Back in January, you may recall, I ran a great obituary from the Vicksburg Post memorializing Vicksburg’s important architect/builder William Stanton, whose career spanned the transition from small-scale tradesmen to large-scale construction firms. Not too long ago, MissPres reader Dorothy O’Neil mentioned in a comment to that post that she knew of a few existing photos of both William Stanton and his architect son William A. Stanton (1870-1948). She soon procured these two below from Stanton’s great-granddaughter Sandra Stanton Toler, who is allowing them to be shared here on Preservation in Mississippi.
These are the only two known of the elder Stanton, both taken at the same time in his old age–maybe in the late 1890s or early 1900s. Aren’t they great?
To get the full effect of these portraits, here are a few excerpts from Mr. Stanton’s obituary of 1908 to remind you of his contemporaries’ summary of his life and character:
Shortly before 5 o’clock this morning, Mr. William Stanton, one of Vicksburg’s most honored and respected citizens, closed his eyes in final sleep and the Death Angel ended a long and useful career. Mr. Stanton had been acutely ill since November 10th. His ill health had its beginning in an attack of la grippe in 1891, since which time he never regained his health and vigor.
Mr. Stanton was married in Kentucky in 1869 to Miss Susanna Parnell Tooley, who was born in Devonshire, England. Their wedded life was a long story of devotion and love.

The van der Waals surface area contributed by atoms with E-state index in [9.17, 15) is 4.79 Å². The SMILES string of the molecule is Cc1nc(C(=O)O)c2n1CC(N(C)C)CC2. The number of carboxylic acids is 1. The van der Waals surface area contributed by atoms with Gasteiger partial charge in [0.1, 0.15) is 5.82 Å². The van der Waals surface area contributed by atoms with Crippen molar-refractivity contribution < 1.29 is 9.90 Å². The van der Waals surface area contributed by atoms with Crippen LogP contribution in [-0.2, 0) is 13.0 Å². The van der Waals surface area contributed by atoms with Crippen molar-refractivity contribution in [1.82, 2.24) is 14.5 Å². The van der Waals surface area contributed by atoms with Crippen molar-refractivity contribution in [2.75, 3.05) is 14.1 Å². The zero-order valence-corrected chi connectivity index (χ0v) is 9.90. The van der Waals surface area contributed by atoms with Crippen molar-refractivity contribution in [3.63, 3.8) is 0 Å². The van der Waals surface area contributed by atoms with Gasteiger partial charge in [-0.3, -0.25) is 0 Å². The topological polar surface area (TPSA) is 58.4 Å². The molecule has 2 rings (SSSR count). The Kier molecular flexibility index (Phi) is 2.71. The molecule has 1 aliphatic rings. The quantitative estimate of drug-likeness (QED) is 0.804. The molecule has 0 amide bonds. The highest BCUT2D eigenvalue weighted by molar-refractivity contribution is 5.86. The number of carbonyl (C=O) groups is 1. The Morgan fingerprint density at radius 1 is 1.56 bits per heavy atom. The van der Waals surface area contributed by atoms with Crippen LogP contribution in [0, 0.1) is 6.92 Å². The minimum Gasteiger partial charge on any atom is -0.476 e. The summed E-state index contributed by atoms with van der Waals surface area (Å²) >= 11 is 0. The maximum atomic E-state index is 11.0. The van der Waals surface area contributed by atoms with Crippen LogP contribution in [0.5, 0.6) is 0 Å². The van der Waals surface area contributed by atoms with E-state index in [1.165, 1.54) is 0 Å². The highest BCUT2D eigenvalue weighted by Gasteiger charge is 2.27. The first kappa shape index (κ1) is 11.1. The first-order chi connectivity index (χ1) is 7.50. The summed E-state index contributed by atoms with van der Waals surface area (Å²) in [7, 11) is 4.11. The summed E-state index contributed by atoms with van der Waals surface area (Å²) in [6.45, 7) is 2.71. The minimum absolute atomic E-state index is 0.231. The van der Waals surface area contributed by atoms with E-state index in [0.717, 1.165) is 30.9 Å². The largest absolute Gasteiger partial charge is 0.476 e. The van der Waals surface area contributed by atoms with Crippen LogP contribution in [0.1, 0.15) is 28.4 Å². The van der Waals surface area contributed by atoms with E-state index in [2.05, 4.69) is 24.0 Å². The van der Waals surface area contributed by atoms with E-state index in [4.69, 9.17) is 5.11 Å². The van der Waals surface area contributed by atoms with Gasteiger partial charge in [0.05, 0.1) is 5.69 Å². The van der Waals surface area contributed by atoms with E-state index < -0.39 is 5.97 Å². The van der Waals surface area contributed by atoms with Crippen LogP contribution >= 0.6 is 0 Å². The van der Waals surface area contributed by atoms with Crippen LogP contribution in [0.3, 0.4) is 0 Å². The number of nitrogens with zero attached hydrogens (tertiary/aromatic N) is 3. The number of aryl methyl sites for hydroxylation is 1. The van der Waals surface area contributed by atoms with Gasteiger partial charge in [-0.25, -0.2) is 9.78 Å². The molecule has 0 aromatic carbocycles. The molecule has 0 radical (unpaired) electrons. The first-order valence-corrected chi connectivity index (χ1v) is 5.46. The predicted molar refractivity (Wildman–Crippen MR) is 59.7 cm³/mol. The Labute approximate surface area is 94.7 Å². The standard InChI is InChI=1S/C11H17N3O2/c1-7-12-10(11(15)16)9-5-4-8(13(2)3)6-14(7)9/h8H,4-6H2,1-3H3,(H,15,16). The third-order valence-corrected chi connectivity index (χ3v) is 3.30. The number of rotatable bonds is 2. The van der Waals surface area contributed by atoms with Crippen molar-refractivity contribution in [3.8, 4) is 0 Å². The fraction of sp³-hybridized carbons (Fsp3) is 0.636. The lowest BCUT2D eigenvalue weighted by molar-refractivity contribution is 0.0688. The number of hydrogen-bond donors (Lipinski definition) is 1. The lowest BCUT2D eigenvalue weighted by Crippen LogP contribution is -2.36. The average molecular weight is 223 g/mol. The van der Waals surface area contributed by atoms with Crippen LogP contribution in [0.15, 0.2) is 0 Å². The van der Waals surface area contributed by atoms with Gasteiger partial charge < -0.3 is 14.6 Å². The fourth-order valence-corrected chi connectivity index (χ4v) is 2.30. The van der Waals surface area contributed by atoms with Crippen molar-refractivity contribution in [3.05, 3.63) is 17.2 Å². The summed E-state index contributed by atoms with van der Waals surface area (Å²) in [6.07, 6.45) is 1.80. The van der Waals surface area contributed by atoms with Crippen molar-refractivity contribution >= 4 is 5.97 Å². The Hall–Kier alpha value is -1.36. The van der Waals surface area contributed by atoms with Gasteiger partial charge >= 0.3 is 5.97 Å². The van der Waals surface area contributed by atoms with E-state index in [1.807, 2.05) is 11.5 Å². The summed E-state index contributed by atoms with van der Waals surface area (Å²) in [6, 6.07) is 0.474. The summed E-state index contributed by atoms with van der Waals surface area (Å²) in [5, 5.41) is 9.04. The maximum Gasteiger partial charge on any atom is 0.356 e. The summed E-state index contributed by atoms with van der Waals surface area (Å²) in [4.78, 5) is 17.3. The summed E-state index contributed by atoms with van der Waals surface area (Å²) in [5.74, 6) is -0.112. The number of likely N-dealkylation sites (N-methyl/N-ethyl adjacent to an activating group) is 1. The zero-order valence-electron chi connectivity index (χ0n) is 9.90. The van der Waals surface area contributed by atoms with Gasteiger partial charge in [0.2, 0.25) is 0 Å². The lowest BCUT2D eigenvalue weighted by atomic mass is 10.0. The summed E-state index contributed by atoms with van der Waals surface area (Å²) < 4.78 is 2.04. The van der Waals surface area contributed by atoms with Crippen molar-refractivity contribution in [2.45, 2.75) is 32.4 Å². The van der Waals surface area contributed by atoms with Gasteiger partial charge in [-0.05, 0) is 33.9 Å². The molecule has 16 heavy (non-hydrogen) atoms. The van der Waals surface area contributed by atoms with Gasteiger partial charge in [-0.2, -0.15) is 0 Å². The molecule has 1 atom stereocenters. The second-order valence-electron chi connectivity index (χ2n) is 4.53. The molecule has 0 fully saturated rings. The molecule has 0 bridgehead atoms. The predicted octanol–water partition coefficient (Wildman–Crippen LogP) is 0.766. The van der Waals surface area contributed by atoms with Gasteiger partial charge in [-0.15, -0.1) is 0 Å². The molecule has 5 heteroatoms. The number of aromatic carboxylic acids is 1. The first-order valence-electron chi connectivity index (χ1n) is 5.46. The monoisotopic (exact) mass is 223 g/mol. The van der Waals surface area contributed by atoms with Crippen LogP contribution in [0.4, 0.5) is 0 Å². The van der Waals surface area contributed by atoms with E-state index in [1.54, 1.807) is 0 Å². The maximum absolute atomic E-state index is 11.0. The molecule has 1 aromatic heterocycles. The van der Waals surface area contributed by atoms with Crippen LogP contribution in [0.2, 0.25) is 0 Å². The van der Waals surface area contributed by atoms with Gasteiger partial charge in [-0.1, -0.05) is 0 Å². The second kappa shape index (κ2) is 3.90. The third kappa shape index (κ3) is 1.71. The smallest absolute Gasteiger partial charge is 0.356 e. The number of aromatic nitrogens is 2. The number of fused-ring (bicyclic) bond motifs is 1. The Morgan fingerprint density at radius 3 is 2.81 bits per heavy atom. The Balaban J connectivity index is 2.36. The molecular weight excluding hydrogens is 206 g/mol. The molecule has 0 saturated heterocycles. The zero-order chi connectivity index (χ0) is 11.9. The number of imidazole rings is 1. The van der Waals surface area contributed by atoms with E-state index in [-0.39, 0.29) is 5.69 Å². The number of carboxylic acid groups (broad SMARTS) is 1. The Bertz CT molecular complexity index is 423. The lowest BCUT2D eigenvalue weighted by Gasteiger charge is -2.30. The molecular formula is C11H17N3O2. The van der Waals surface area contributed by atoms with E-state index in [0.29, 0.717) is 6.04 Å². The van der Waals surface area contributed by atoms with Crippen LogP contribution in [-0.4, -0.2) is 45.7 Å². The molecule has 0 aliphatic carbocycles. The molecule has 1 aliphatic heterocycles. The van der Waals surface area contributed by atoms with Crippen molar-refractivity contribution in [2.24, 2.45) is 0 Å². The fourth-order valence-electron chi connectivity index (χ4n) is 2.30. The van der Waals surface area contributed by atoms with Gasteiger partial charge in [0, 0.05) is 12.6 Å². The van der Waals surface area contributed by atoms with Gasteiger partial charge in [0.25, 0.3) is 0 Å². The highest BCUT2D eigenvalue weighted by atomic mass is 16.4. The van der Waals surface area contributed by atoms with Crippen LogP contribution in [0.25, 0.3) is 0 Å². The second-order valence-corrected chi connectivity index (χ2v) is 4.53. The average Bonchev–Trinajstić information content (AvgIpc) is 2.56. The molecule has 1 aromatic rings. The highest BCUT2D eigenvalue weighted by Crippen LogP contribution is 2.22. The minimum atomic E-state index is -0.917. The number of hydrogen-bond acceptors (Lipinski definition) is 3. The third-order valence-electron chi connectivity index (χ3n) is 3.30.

Mr. Stanton was born in Natchez, Miss., Oct. 1st 1840. Attended school at Natchez Institute, and Dolbears Commercial College, winning a Life Scholarship in the latter institution. Studied Architecture and Building under his father in Natchez and later under an old English Architect in St. Louis, until called to take charge of his father’s family at the age of sixteen or seventeen. Was opposed to secession but when Mississippi seceded, he enlisted in Company B. 10th Miss. Col. R. A. Smith. His first active service was at Shiloh where his company was deployed as skirmishers. About sundown the first day he was thrice wounded, one ball passing through his face tearing away his teeth, the roof of his mouth, and breaking his jawbones. He refused ambulance service and even in this desperately wounded condition aided the ambulance corps in serving other wounded soldiers.
In 1866 just after the fire, he moved to Vicksburg and at once took important part in the building business. One of the most important works, and that in which he took most pride, was Holy Trinity Church. He revised the original plans, producing the structure as it now is.
In 1883 he began devoting his entire attention to the practice of Architecture and has been actively engaged therein until a few weeks prior to his death.
While never seeking political preferment, Mr. Stanton served as a supervisor during the turbulent times following the close of the civil war. He was also an alderman of the town of Speeds for some years.
In his death the community lost an upright, efficient Christian gentleman. His life has been busy and well spent.
Vicksburg Evening Post, Jan. 17, 1908
Faithful MissPreser John C. did some digging into who this “St. Louis English architect” might be and speculated in his comment to that previous post that it was possibly George I. Barnett, a prominent architect in St. Louis and known as a mentor to many in the building trade.
Thanks to Dorothy O’Neil, Sandra Stanton Toler, and John C. for adding their pieces of information to help flesh out the story and for sharing these photos. Tomorrow, we’ll see William A. Stanton’s photos!